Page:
- Tom Lake, A. Danforth
10/16 - Bowline Point, HRM 37: A little farther downriver, amid millions of culled bricks (remnants of the brick factories of the nineteenth and early twentieth century), we hauled our seine with surprisingly poor results. Other than a few small eels and killifish, the net came in empty. As the tide ebbed, the salinity rose to 6.5 ppt.
- Tom Lake, A. Danforth
10/16 - Bedford, HRM 35: There was very little species variation throughout the day at the Chestnut Ridge hawkwatch with the mid-to-late afternoon dominated by sharp-shinned hawks and turkey vultures. Also counted were 129 brant (two flocks) and 68 American robins. Current selected season totals of vultures: 351 turkey vultures, 24 black vultures.
- Gaelyn Ong
10/17 - Kowawese, HRM 59: as we hauled our gear to the beach we were serenaded by the croaks of several ravens overhead. A strong south wind had rollers on the beach creating a high-energy zone in the "swash" (the littoral zone). We wondered if the tumult might have attracted foraging fish. Our first seine haul verified that guess with several large white perch 190-210 millimeters [mm] long. Our net also caught several young-of-the-year [YOY] American shad (110-112 mm). After ten days with no rain, we were surprised that the salinity had dropped to 2.2 ppt. The river was still warm at 67 degrees F.
- Tom Lake, A. Danforth
[We took another look at the "yearling alewives" we reported from this beach and at Cornwall for the October 10 "Day in the Life" programs. Our initial field identification of the herring we caught that day (based on jaw angle and eye diameter) was yearling alewife. Karin Limburg, a professor at SUNY's College of Environmental Science and Forestry, did some further analyses on these fish and concluded that they are YOY American shad of a size and in a place not typical for this life stage. Tom Lake.]
10/17 - Bedford, HRM 35: There was another push of migrating turkey vultures today at the Chestnut Ridge hawkwatch. The largest stream/kettle was nineteen birds. Current selected season totals of vultures: 468 turkey vultures, 24 black vultures.
- Tait Johansson
10/17 - Croton Point, HRM 35-34: The vegetation left unmown this fall on the Croton Point landfill has been continually attracting and feeding a nice show of sparrows. The best activity today was on the south side with savannah (40+), song (20+), and Lincoln's sparrows (2). There were also glimpses of a possible clay-colored sparrow. A red cedar by the campground was still full with fruit and 40+ yellow-rumped warblers were feeding on it. Elsewhere, cedar waxwings and robins were competing with starling flocks for dogwood berries and the remaining poison ivy berries. Areas of brush had good numbers of white-throated sparrows moving through with several swamp sparrows, two eastern towhees, and two brown thrashers.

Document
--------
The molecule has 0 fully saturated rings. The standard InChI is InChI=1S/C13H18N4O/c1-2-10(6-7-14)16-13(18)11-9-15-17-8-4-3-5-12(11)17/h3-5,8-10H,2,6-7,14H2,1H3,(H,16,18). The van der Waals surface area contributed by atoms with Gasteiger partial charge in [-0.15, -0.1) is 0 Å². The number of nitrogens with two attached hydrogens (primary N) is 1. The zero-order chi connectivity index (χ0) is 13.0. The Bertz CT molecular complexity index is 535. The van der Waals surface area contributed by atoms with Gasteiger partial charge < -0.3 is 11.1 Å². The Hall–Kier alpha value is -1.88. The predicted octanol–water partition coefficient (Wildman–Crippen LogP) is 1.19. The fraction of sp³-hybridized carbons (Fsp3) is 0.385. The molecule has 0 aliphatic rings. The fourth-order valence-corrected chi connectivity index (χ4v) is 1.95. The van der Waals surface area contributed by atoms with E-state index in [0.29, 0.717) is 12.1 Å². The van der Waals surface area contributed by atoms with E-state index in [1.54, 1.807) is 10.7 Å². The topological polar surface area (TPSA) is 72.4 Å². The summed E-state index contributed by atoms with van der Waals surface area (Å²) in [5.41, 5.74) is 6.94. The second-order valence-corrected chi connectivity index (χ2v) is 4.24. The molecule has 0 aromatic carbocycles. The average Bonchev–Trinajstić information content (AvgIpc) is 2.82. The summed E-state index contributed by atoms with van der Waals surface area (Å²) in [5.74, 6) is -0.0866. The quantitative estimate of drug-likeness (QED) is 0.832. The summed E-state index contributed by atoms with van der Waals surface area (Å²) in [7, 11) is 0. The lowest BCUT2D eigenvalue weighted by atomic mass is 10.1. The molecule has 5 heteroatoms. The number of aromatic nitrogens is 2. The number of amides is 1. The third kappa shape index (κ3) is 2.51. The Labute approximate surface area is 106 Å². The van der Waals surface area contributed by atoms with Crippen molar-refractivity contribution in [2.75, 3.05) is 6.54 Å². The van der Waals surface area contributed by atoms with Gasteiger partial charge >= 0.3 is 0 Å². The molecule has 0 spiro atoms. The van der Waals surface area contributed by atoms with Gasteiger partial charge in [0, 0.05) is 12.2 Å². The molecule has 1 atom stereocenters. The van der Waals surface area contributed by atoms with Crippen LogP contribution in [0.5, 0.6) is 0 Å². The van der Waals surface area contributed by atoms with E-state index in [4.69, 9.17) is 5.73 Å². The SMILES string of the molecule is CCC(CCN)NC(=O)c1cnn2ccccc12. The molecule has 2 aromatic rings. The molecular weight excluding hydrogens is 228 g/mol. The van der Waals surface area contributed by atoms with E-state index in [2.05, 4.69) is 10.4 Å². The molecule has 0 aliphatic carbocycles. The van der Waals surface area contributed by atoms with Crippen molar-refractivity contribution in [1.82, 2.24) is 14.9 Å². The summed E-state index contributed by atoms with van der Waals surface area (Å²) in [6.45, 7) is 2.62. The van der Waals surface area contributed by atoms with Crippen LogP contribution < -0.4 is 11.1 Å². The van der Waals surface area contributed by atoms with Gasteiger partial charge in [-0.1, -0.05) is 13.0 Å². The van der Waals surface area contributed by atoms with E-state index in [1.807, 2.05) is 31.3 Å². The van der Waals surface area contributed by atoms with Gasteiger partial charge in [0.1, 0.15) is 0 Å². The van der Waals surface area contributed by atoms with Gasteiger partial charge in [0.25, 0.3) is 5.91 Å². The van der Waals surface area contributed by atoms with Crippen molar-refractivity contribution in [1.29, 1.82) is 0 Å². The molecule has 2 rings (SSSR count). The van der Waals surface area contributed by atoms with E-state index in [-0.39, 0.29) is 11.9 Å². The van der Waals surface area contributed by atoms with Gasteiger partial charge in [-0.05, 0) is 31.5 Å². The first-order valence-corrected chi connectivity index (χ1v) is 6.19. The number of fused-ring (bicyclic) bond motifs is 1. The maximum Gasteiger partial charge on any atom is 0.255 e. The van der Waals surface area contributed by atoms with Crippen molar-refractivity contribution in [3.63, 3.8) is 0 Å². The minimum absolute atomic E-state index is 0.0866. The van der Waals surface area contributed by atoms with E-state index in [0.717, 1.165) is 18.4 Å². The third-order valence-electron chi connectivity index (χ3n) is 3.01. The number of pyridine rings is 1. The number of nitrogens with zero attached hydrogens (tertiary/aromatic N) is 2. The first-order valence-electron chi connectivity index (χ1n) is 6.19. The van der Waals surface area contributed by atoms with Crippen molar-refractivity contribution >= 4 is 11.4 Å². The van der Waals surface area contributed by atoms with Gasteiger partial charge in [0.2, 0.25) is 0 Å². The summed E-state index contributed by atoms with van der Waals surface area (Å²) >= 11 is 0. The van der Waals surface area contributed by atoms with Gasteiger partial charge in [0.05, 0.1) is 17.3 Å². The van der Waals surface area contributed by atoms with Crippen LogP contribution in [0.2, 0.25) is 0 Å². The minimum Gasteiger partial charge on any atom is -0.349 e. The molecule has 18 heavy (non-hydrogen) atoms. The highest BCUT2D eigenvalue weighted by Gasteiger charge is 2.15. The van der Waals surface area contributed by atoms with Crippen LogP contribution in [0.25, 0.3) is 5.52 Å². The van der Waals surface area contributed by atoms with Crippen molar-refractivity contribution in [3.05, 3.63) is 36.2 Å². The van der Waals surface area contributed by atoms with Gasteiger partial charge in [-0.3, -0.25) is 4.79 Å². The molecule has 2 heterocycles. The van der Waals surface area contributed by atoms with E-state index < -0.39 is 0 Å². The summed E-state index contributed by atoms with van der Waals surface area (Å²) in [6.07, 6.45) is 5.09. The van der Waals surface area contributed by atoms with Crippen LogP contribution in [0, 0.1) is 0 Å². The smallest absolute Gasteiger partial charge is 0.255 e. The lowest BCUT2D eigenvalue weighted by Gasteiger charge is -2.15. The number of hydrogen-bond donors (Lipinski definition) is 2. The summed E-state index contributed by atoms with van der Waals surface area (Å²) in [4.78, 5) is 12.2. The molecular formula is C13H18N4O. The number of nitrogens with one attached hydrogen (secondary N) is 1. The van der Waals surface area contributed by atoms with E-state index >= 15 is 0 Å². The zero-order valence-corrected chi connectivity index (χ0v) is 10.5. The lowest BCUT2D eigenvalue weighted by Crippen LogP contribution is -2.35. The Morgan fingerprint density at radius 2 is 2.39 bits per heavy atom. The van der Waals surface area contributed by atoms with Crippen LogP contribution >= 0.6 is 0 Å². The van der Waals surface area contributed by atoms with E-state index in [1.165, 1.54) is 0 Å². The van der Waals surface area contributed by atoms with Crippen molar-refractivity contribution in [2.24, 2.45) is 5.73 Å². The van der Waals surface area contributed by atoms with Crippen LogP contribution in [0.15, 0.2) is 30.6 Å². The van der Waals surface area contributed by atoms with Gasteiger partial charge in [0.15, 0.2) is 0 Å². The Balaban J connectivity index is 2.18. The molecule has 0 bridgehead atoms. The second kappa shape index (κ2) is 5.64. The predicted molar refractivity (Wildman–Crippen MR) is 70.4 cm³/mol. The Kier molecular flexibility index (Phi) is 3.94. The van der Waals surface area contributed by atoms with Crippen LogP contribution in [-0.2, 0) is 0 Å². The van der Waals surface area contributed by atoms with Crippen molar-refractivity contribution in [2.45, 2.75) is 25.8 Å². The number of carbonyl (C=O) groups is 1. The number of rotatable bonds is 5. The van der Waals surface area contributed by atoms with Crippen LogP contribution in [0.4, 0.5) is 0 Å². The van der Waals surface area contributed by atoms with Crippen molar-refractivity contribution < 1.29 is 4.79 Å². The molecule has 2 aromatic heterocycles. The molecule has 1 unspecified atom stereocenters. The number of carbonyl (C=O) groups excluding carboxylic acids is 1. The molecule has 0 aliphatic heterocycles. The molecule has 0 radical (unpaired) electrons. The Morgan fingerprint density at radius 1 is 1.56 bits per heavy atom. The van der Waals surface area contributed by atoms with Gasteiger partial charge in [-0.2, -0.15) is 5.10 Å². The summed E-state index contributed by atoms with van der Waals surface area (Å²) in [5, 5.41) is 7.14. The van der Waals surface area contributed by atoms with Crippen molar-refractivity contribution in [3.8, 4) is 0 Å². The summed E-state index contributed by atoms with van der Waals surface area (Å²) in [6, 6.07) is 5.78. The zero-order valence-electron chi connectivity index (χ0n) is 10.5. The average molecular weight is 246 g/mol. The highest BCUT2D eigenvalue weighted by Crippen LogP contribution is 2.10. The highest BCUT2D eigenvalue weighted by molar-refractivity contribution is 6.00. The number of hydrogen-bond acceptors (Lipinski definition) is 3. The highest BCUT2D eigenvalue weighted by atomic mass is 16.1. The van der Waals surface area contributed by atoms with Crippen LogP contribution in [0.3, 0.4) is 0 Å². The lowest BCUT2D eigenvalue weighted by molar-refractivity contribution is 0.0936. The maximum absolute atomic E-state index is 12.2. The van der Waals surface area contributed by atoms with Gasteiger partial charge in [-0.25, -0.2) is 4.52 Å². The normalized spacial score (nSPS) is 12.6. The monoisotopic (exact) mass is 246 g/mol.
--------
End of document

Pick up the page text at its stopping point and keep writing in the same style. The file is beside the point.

- Anne Swaim
10/17 - Ossining, HRM 33: While driving this morning our attention was caught by the sight of eleven wild turkeys walking in a line on a wide expanse of grass. The first and last of them were somewhat larger than the nine in the middle, possibly the parents of the almost full-grown poults.
- Dorothy Ferguson, Linda Rivers
10/18 - Minerva, HRM 284: This afternoon I had a squirrel encounter. This was no ordinary red squirrel; it was a northern flying squirrel hanging out on a tree trunk only ten feet away. I thought this was unusual since they are normally quite nocturnal. As I was driving home tonight from North Creek, I nearly hit a gray fox that ran out in front of me, angling across the road. It was a beautiful creature, for sure.
- Mike Corey
10/18 - Tivoli, HRM 99: While enjoying the river views this evening, I noticed a disturbance twenty feet from shore. At first I thought it was the water breaking on rocks or a piling, but then it began moving downriver against the tide. After a few minutes I was able to see the top of its head, and it was a river otter.
- Marty Otter
10/18 - Town of Fishkill, HRM 63.5: I saw and photographed a vesper sparrow this morning in the Stony Kill Farm Community Gardens. Although the vesper sparrow is a summer resident, it is only rarely seen during October migration, when it frequents weedy fields and gardens.
- Steve Golladay
[According to Sibley's Field Guide to Birds of Eastern North America, the vesper sparrow is similar to a savannah sparrow but is larger, with a longer tail with white outer tail feathers and a complete white eye-ring. Deb Kral.]
10/18 - Bedford, HRM 35: Turkey vultures remained our flagship migrant at the Chestnut Ridge hawkwatch, accounting for two-thirds of the day's flight. Apart from sharp-shinned hawks, however, there was very sparse representation of other species. Also counted were two common ravens, 258 Canada geese (nine flocks), and 69 brant (two flocks). Current selected season totals of vultures: 555 turkey vultures, 24 black vultures.
- Arthur W. Green, Gaelyn Ong
10/19 - Ulster Landing, HRM 97: I spotted a solitary monarch going south along the shore on the last of these warm October days.
- Peg Duke